Here's how Round 1 of the judges' bracket played out in the 2013 DFW Burger Battle: Mustard Region. (For the other region matchups, click here on Pickle, Baconand Ketchup. And click here to cast a vote in the Readers' Choice bracket!)
Freds Texas Cafe, our 2009 champion and a Final Four burger in 2011, served up its signature Diablo piping hot and cooked meticulously to medium, as requested. The first bite sent an exhilarating rush of heat up our nostrils, the chipotle peppers flashing Freds championship form. The beef was juicy, too, lightly spiced and melded nicely with the vinegary mustard, pickles and sweet grilled onions. But our Swiss cheese, the creamy yin to the chipotles fiery yang, wasnt fully melted, throwing off the burgers equilibrium. When the flimsy Mrs Bairds bun gave way on our third bite, the Diablo seemed, for once, vulnerable.
Burger Xtreme, in business just a couple of years, occupies a corner space in a southwest Fort Worth strip mall. Nothing remarkable to see here, except the burgers half-pound beauties served on sturdy 5-inch buns. Our Bacon Cheeseburger Extreme was juicy throughout, cooked to the requested medium, and the patty had more assertive salt-and-pepper flavor. The American cheese was melted masterfully, and the bacon was among the best weve had: smoky, chewy, an able sidekick to the beef. The veggies were fresh, and only a heavy hand with the mustard kept this burger from being an unqualified success.
If this had been a prize fight, we might have called it a draw. Two heavyweights one famous, the other virtually unknown throwing haymakers, neither willing to go down. But in the end, it was the ex-champ that seemed more wobbly, undone by a bun.
Winner: Burger Xtreme
LA stands for Los Angeles, or as close as you can get at a burger counter in a strip shopping center in Valley Ranch. And LA nearly ousted Dutchs home-team burger in this round, delivering a Koreatown-style teriyaki cheeseburger with a fried egg, chopped jalapeños and spicy kimchee instead of pickles. Its all served on a sweet Hawaiian bun similar to Dutchs, so this was a head-on clash.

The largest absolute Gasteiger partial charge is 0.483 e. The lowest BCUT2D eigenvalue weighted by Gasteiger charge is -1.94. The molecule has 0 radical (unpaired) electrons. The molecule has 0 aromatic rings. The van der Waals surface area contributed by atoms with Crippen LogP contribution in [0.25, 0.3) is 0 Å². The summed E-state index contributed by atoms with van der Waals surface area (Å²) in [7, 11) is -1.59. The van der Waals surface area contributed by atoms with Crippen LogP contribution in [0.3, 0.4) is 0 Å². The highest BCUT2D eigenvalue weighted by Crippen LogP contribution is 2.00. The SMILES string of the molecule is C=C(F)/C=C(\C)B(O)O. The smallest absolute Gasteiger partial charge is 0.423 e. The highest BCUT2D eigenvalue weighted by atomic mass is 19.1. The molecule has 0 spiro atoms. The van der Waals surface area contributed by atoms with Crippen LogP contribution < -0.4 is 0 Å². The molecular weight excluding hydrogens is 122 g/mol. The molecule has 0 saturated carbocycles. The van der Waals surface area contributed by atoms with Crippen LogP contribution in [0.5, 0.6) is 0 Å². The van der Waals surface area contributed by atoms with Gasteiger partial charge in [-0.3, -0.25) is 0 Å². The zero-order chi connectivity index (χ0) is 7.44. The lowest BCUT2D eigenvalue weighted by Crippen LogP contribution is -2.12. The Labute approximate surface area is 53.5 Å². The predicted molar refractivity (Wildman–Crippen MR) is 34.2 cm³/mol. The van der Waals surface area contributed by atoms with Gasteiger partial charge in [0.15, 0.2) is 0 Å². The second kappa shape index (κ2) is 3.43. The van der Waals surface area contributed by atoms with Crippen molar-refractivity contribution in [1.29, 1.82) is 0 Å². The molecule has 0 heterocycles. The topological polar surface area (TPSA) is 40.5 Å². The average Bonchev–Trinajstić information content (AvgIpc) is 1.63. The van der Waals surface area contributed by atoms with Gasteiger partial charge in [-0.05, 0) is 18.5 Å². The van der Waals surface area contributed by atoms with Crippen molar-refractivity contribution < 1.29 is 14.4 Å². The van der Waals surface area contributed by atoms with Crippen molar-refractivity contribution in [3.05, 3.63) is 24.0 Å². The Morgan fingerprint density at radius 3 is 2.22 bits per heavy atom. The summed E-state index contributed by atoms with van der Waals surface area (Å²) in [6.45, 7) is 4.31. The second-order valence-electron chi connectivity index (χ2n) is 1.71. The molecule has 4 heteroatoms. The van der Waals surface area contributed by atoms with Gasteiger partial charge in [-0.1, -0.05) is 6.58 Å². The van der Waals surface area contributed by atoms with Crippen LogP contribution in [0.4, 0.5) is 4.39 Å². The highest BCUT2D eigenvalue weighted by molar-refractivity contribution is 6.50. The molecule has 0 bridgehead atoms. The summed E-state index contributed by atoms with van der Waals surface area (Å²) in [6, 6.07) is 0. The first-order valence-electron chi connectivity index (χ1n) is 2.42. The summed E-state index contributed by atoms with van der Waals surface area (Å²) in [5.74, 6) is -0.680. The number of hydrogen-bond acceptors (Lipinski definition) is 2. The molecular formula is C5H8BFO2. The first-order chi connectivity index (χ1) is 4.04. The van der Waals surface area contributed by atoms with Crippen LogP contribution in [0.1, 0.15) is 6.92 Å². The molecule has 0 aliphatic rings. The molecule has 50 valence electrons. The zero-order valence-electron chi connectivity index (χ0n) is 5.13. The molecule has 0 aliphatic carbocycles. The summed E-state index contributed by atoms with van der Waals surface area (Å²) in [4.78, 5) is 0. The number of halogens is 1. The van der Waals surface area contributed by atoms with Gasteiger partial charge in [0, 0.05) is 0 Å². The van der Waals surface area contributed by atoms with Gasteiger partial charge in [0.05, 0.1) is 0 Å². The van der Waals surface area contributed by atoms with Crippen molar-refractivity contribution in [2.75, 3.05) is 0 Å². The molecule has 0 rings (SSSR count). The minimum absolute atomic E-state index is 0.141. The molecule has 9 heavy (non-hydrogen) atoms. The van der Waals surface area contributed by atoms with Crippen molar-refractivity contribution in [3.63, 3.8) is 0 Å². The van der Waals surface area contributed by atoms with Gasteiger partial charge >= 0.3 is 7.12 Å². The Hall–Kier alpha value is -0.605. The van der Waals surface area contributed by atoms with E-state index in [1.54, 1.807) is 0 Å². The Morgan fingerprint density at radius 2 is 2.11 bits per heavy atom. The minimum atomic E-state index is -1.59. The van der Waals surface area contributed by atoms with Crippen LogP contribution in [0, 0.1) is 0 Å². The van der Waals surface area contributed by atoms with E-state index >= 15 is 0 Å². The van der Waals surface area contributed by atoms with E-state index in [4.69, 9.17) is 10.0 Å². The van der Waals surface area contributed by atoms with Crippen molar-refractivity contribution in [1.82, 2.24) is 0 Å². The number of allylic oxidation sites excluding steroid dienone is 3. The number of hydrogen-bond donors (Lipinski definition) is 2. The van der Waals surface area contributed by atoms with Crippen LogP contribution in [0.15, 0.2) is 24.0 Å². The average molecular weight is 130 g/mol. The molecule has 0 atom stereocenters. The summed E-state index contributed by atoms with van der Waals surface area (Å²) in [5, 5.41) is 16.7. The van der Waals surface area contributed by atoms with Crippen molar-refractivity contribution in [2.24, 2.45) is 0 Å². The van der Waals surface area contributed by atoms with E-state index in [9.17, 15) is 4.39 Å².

The egg-jalapeño combination is interesting sort of like a Whataburger with a taquito on top but when you peel back all the toppings, LA Burgers flaw was the teriyaki ground beef. There just wasnt enough of it under all that California flash. Dutchs half-pound burger delivered more beef on a bigger bun. Even with bacon, grilled onions, cheddar, shredded bibb lettuce and deep red tomatoes, a single-meat version of Dutchs Lineman burger tasted primarily of fresh, well-seasoned beef. The thick, half-pound patty crumbled at the touch of a fork. Somehow, this half-pound burger seemed much larger than LA Burgers. And in the Burger Battle, meat matters.
Smashburger, the Colorado-based chain that planted its flag in DFW a few years ago, derives its name from the smashing technique it uses to sear extra flavor into its burgers. But our Classic Smash, which arrived open faced in a basket, was flat as a pancake and largely flavorless, as if it had taken too much of a pounding on the grill. (The partially melted cheese didnt help, either.) The toasted egg bun was scrumptious and gave us a flicker of hope. But with standard veggies and forgettable condiments (ketchup and Smash Sauce), this burger did very little to distinguish itself.
Twisted Root, on the other hand, is a funky Deep Ellum original that occasionally goes too far trying to be different. But on this day, we chose a fairly standard burger, and the half-pounder with cheddar and bacon arrived sizzling, on a buttery-brown bun. The patty was seasoned with a pinch too much pepper, but the delicious burger juice (is there a better word?) made up for it. We got an ample mouthful of crisp bacon with each bite, and the house-made ancho-chipotle ketchup gave this traditional burger a modern flair and a powerful punch of flavor one that easily knocked out Smashburger.
The winner: Twisted Root
In an area with Five Guys, Kincaids and Snuffers within a short drive of one another, Johnny Bs has staked its claim as the hometown burger joint, with Southlake Carroll memorabilia among the wall decorations. Johnny Bs also honors the high school with its Dragonburger, a name that also refers to the jalapeño/chili-with-an-i topping on the triple-decker cheeseburger. An architectural marvel in presentation, it toppled into a forkburger on first bite after the patties proved to be too much for the sourdough bun. But that first bite revealed that the trio of thin patties and the cheese stood out, thanks in part to a delicate hand with the chili and the jalapeños, which provided spice without turning this into a fire-breather. Among the other ingredients lettuce, tomato, onion and Thousand Island sauce only the julienned raw onions didnt get lost.
But the patties beefy flavor was enough to give Johnny Bs the edge over Pappas peppercorn ranch burger, which was greasy and showed pink even though the menu says its burgers are prepared medium well. Except for the peppercorns, which provided a hint of heat, everything about this burger the ranch dressing, the steak sauce, the onion-ring topping tasted less impressive than it looked. The menu says this burger comes with pepper-jack cheese. But we couldnt find it. And we couldnt believe that Pappas, once a Final Four competitor, was slain this easily by the Dragonburger.
Winner: Johnny Bs